The inquirer into religion is urged to use all the reason God has given him to make sure that Christ is God and that He has established a divine Church. Also he is encouraged to use his reason to make certain that the Catholic Church is the one Church established by Christ. Once having settled that, it is in perfect accord with reason to accept without questioning all that this divine Church teaches.
It is no slavery of intellect to bow down before divine truth, even though many, even some professed Catholics, say otherwise. In travelling an unknown and dangerous country, a man shows wisdom in submitting to an accredited guide. Suppose someone should deride him for trusting in his guide. He would reply that such trust showed common sense. It would be foolish and possibly deadly, to disregard or dismiss the help or admonitions of his guide.
So God has given us His Church to guide us safely by the pitfalls of life, and in trusting her we show, not feebleness, but intelligence. Our attitude to the Church should therefore be like that of St. Paul, who exclaimed when Christ appeared to him on the way to Damascus: "Lord, what wilt thou have me to do?" We should go to the Church as a child to its mother, with perfect trust and love. If she tells us what principles are to guide us in life, we should receive them as from God. If she points out the way that leads to eternal life, we should follow it. If she tells us that certain things are dangerous, we should listen attentively to her. If she gives us help to strengthen us in our soul's warfare, we should welcome them as a child welcomes the encouraging help from his mother.
In a word, we should hear her words and follow her guidance as we would those of God Himself. In doing this we are merely carrying out Christ's injunction, for He said of His Church: "He who hears you, hears Me." If our Lord's words mean anything, they mean just that. That is why St. Paul called the clergy the ambassadors of Christ. When they declare the authoritative teaching of the Church, they announce the truth of God.
This constitutes the great comfort and security of faithful Catholics. They know; they do not conjecture. They have certitude, not probability. They are not searching for the light; they have it. That is why faithful Catholics are so firm, so uncompromising with the teachings of Christ and His Church.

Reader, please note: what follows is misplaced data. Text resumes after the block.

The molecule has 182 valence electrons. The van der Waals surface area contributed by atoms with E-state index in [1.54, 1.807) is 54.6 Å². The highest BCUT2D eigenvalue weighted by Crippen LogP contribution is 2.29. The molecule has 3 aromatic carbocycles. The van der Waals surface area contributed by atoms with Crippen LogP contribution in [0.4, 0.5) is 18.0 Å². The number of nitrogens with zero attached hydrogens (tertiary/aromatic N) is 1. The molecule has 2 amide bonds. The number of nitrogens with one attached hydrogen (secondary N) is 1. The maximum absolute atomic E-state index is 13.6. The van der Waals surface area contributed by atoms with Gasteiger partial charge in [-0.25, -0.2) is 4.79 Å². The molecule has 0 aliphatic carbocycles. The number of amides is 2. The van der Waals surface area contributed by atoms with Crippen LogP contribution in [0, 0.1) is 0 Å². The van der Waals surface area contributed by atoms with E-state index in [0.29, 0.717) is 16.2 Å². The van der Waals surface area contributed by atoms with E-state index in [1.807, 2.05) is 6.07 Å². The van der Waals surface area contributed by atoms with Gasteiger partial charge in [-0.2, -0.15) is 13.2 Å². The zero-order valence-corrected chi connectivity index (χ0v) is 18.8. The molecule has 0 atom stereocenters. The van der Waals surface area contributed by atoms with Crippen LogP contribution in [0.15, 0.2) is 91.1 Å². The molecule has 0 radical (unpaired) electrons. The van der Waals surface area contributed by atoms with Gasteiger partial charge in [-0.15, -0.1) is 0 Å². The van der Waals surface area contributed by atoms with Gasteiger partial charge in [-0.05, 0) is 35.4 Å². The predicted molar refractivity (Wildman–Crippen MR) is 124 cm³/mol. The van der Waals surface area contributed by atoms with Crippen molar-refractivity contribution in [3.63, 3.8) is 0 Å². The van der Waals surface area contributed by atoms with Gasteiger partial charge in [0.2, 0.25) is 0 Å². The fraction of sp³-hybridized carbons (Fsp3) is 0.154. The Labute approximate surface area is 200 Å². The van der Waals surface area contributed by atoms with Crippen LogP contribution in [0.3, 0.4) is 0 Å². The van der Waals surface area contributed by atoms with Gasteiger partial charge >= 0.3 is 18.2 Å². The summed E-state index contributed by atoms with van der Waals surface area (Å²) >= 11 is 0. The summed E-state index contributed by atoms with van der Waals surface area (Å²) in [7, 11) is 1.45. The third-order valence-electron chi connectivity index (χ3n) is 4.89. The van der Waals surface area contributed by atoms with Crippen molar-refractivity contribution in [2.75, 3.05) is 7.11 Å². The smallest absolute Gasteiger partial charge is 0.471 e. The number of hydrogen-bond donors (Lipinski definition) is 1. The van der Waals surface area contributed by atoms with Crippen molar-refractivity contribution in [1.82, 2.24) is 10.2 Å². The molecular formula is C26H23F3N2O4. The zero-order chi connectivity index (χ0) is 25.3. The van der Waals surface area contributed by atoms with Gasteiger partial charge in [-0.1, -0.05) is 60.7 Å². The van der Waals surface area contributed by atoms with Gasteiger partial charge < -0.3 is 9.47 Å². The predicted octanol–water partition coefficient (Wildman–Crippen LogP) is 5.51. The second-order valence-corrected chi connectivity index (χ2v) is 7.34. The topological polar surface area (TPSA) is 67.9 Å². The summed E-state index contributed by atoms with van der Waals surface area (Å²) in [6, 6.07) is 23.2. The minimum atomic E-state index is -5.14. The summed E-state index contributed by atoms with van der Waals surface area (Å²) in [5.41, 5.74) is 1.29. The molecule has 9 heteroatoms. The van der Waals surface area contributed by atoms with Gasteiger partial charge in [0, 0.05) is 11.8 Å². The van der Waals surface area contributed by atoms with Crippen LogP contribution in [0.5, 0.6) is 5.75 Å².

Truth has nothing to compromise. Are we to compromise on the multiplication tables? The truths of the Catholic Church are just as certain, for the Church is God speaking to His people.
If on reading thus far you are convinced of the truth of the Catholic Church, it remains for you to accept her doctrine and to live by it. If you are not convinced of the truth of the Catholic Church, I request you to pray.
Jesus Christ, the Living Truth and the Light of the World, was rejected by some of His own people. It was not because He was not the Truth or Light, but because, as St. John says, the Light shone in the darkness and the darkness did not comprehend it. The failure to comprehend was not the fault of the Light.
Therefore, pray. Pray for light to know the truth, to enlighten the intellect and strength to follow it, the strength and courage to conform your will to the will of Christ. Many are afraid to know the truth for fear of it. It might cause a change in the manner of their life or in their prospects. So courage is needed as well as light. If you do your part, God will do His.
It strikes me that the point of view which makes people formulate their own religion or their own "doctrines" is the dominant feature of the present attitude outside the Church and in some places, even within the Church. As a consequence, they view the Church as narrow, unprogressive and even fossilized. The mariner's compass might be condemned on their view because it always points the same, yet it is this fixedness which gives it its value. Any variation in the established nature of the compass would not be progress but ruin. A navigator is not considered narrow because he holds to the compass; neither is a faithful Catholic narrow who holds to the Church. The compass is nature's provision for guiding the mariner over the trackless water, the Church is the provision of nature's God for the guidance of men over the sea of life.
The Church loves nothing so much as light. The brighter the light and the more it penetrates her every feature, the more she stands forth as the true bride of Christ. Christ not only loved the light but was the very light itself. "I the light am come into the world that whosoever believes in Me may not remain in darkness." And Isaias seeing the Church in vision exclaims, "Thou shalt no more have the sun for thy light, but the Lord shall be unto thee for an everlasting light and thy God for thy glory." Jesus Christ and His Church! The divine bridegroom and His Bride! Our Father who art in Heaven - and on earth Our Holy Mother the Church!
Adapted from God and Myself, An Inquiry into the True Religion,
by Martin J Scott, S.J.